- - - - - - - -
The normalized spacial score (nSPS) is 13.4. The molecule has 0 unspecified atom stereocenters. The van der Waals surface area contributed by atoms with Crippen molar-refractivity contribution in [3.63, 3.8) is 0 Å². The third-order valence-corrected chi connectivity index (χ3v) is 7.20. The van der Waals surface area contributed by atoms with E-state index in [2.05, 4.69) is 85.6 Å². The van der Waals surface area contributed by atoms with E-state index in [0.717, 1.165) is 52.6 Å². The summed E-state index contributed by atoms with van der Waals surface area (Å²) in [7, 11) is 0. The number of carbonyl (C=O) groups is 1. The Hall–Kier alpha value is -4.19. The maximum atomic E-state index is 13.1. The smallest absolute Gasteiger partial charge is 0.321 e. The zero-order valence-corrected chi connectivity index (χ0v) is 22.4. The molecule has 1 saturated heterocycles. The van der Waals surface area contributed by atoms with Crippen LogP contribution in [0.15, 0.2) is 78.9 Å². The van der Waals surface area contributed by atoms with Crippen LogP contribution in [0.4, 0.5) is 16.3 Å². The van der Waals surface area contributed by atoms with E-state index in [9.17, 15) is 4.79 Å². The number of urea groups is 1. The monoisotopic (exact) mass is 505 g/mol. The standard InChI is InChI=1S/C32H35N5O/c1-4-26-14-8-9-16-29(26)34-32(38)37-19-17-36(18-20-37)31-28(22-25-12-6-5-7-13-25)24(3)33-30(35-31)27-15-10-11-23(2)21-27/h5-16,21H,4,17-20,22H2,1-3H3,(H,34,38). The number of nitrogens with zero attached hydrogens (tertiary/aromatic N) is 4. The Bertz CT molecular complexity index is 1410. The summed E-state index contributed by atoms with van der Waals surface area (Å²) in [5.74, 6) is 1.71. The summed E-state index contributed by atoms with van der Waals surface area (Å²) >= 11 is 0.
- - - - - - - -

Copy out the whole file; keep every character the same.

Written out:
The normalized spacial score (nSPS) is 13.4. The molecule has 0 unspecified atom stereocenters. The van der Waals surface area contributed by atoms with Crippen molar-refractivity contribution in [3.63, 3.8) is 0 Å². The third-order valence-corrected chi connectivity index (χ3v) is 7.20. The van der Waals surface area contributed by atoms with E-state index in [2.05, 4.69) is 85.6 Å². The van der Waals surface area contributed by atoms with E-state index in [0.717, 1.165) is 52.6 Å². The summed E-state index contributed by atoms with van der Waals surface area (Å²) in [7, 11) is 0. The number of carbonyl (C=O) groups is 1. The Hall–Kier alpha value is -4.19. The maximum atomic E-state index is 13.1. The smallest absolute Gasteiger partial charge is 0.321 e. The zero-order valence-corrected chi connectivity index (χ0v) is 22.4. The molecule has 1 saturated heterocycles. The van der Waals surface area contributed by atoms with Crippen LogP contribution in [0.15, 0.2) is 78.9 Å². The van der Waals surface area contributed by atoms with Crippen LogP contribution in [0.4, 0.5) is 16.3 Å². The van der Waals surface area contributed by atoms with E-state index in [9.17, 15) is 4.79 Å². The number of urea groups is 1. The monoisotopic (exact) mass is 505 g/mol. The standard InChI is InChI=1S/C32H35N5O/c1-4-26-14-8-9-16-29(26)34-32(38)37-19-17-36(18-20-37)31-28(22-25-12-6-5-7-13-25)24(3)33-30(35-31)27-15-10-11-23(2)21-27/h5-16,21H,4,17-20,22H2,1-3H3,(H,34,38). The number of nitrogens with zero attached hydrogens (tertiary/aromatic N) is 4. The Bertz CT molecular complexity index is 1410. The summed E-state index contributed by atoms with van der Waals surface area (Å²) in [5.74, 6) is 1.71. The summed E-state index contributed by atoms with van der Waals surface area (Å²) >= 11 is 0.